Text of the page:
Full vs Compendious - What's the difference?

full | compendious | Related terms |

Full is a related term of compendious.


As adjectives the difference between full and compendious

is that full is foul, rotten while compendious is containing a subset of words, succinctly described; abridged and summarized.

full

English

Etymology 1

From (etyl) full, from (etyl) . Germanic cognates include West Frisian fol, Low German vull, Dutch vol, German voll, Danish fuld, and Swedish and Norwegian .

Adjective

(er)
  • Containing the maximum possible amount of that which can fit in the space available.
  • *
  • , title= Mr. Pratt's Patients, chapter=1 , passage='Twas early June, the new grass was flourishing everywheres, the posies in the yard—peonies and such—in full bloom, the sun was shining, and the water of the bay was blue, with light green streaks where the shoal showed.}}
  • Complete; with nothing omitted.
  • * {{quote-magazine, year=2013, month=July-August, author= Catherine Clabby
  • , magazine=(American Scientist), title= Focus on Everything , passage=Not long ago, it was difficult to produce photographs of tiny creatures with every part in focus.
  • Total, entire.
  • (informal) Having eaten to satisfaction, having a "full" stomach; replete.
  • Of a garment, of a size that is ample, wide, or having ample folds or pleats to be comfortable.
  • Having depth and body; rich.
  • a full singing voice
  • (obsolete) Having the mind filled with ideas; stocked with knowledge; stored with information.
  • * Francis Bacon
  • Reading maketh a full man.
  • Having the attention, thoughts, etc., absorbed in any matter, and the feelings more or less excited by it.
  • She's full of her latest project.
  • * John Locke
  • Everyone is full of the miracles done by cold baths on decayed and weak constitutions.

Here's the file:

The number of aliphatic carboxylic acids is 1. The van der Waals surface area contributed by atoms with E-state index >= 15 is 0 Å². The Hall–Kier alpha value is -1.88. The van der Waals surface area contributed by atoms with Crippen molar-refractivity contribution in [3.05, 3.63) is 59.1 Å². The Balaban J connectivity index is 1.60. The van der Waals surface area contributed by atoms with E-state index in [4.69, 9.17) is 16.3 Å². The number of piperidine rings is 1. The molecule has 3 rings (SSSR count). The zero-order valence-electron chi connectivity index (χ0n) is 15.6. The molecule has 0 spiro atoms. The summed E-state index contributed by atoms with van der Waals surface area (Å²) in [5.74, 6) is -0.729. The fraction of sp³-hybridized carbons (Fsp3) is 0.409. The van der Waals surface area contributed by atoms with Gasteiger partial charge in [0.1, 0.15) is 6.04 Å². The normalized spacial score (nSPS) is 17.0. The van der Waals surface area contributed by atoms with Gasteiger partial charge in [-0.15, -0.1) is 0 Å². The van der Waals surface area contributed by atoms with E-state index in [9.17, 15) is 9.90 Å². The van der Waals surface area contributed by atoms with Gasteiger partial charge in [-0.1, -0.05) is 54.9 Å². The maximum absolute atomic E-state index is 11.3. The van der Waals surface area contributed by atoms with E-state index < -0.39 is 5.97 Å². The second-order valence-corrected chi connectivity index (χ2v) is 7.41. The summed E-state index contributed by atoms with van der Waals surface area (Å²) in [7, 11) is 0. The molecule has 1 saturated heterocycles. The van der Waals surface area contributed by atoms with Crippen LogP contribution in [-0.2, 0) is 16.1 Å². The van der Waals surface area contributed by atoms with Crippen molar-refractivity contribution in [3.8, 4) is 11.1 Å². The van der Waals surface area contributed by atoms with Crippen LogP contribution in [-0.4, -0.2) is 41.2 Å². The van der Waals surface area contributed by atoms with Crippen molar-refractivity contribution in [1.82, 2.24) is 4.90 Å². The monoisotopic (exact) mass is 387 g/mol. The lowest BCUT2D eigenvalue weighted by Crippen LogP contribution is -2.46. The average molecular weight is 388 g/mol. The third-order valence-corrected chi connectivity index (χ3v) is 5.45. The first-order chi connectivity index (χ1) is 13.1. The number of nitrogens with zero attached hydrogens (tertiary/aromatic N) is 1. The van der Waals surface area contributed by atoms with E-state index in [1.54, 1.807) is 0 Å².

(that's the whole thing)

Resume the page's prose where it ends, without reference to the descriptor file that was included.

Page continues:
• Filled with emotions.
  • * Lowell
  • The heart is so full that a drop overfills it.
  • (obsolete) Impregnated; made pregnant.
  • * Dryden
  • Ilia, the fair, full of Mars.
    Synonyms
    * (containing the maximum possible amount) abounding, brimful, bursting, chock-a-block, chock-full, full up, full to bursting, full to overflowing, jam full, jammed, jam-packed, laden, loaded, overflowing, packed, rammed, stuffed * (complete) complete, thorough * (total) entire, total * glutted, gorged, sated, satiate, satiated, satisfied, stuffed * (of a garment) baggy, big, large, loose, outsized, oversized, voluminous
    Antonyms
    * (containing the maximum possible amount) empty * (complete) incomplete * (total) partial * empty, hungry, starving * (of a garment) close-fitting, small, tight, tight-fitting
    Derived terms
    * full as a goog * full as a tick * full beam * fullblood, full-blood, full blood * full-blown * full-bodied * full-dress * full house * fully * full marks * full moon * full name * fullness * fullscale * full stop * to the full

    Adverb

    (-)
  • (lb) Quite; thoroughly; completely; exactly; entirely.
  • *(William Shakespeare) (1564-1616)
  • *:master of a full poor cell
  • *(Joseph Addison) (1672-1719)
  • *:full in the centre of the sacred wood
  • *1819 , (John Keats), Otho the Great , Act IV, Scene I, verse 112
  • *:You know full well what makes me look so pale.
  • *(rfdate) (Dante Gabriel Rosetti), William Blake , lines 9-12